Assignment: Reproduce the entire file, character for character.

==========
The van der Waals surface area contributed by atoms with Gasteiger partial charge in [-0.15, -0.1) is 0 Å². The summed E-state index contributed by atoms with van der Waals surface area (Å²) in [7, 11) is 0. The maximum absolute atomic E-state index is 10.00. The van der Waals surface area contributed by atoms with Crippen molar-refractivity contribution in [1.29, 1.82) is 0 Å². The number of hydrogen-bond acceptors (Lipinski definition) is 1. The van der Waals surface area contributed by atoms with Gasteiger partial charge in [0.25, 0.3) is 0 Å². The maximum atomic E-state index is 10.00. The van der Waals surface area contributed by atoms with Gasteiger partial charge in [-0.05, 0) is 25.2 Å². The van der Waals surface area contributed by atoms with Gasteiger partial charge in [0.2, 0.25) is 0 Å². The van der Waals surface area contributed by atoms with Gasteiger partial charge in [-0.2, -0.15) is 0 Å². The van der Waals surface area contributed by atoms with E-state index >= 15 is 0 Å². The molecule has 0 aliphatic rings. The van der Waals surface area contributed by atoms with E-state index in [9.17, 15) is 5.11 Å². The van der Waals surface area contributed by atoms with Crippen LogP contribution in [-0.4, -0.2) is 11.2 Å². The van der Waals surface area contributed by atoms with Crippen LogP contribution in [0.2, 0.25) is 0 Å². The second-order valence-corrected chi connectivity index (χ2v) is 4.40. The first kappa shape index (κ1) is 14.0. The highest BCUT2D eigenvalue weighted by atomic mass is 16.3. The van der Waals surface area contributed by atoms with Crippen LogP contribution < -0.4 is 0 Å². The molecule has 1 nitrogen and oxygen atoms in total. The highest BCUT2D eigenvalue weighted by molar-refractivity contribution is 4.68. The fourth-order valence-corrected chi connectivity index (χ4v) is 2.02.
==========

The van der Waals surface area contributed by atoms with Gasteiger partial charge in [-0.15, -0.1) is 0 Å². The summed E-state index contributed by atoms with van der Waals surface area (Å²) in [7, 11) is 0. The maximum absolute atomic E-state index is 10.00. The van der Waals surface area contributed by atoms with Crippen molar-refractivity contribution in [1.29, 1.82) is 0 Å². The number of hydrogen-bond acceptors (Lipinski definition) is 1. The van der Waals surface area contributed by atoms with Gasteiger partial charge in [0.25, 0.3) is 0 Å². The maximum atomic E-state index is 10.00. The van der Waals surface area contributed by atoms with Gasteiger partial charge in [-0.05, 0) is 25.2 Å². The van der Waals surface area contributed by atoms with Gasteiger partial charge in [0.2, 0.25) is 0 Å². The van der Waals surface area contributed by atoms with Gasteiger partial charge in [-0.2, -0.15) is 0 Å². The van der Waals surface area contributed by atoms with E-state index >= 15 is 0 Å². The molecule has 0 aliphatic rings. The van der Waals surface area contributed by atoms with E-state index in [9.17, 15) is 5.11 Å². The van der Waals surface area contributed by atoms with Crippen LogP contribution in [-0.4, -0.2) is 11.2 Å². The van der Waals surface area contributed by atoms with Crippen LogP contribution in [0.2, 0.25) is 0 Å². The second-order valence-corrected chi connectivity index (χ2v) is 4.40. The first kappa shape index (κ1) is 14.0. The highest BCUT2D eigenvalue weighted by atomic mass is 16.3. The van der Waals surface area contributed by atoms with Crippen LogP contribution < -0.4 is 0 Å². The molecule has 1 nitrogen and oxygen atoms in total. The highest BCUT2D eigenvalue weighted by molar-refractivity contribution is 4.68. The fourth-order valence-corrected chi connectivity index (χ4v) is 2.02.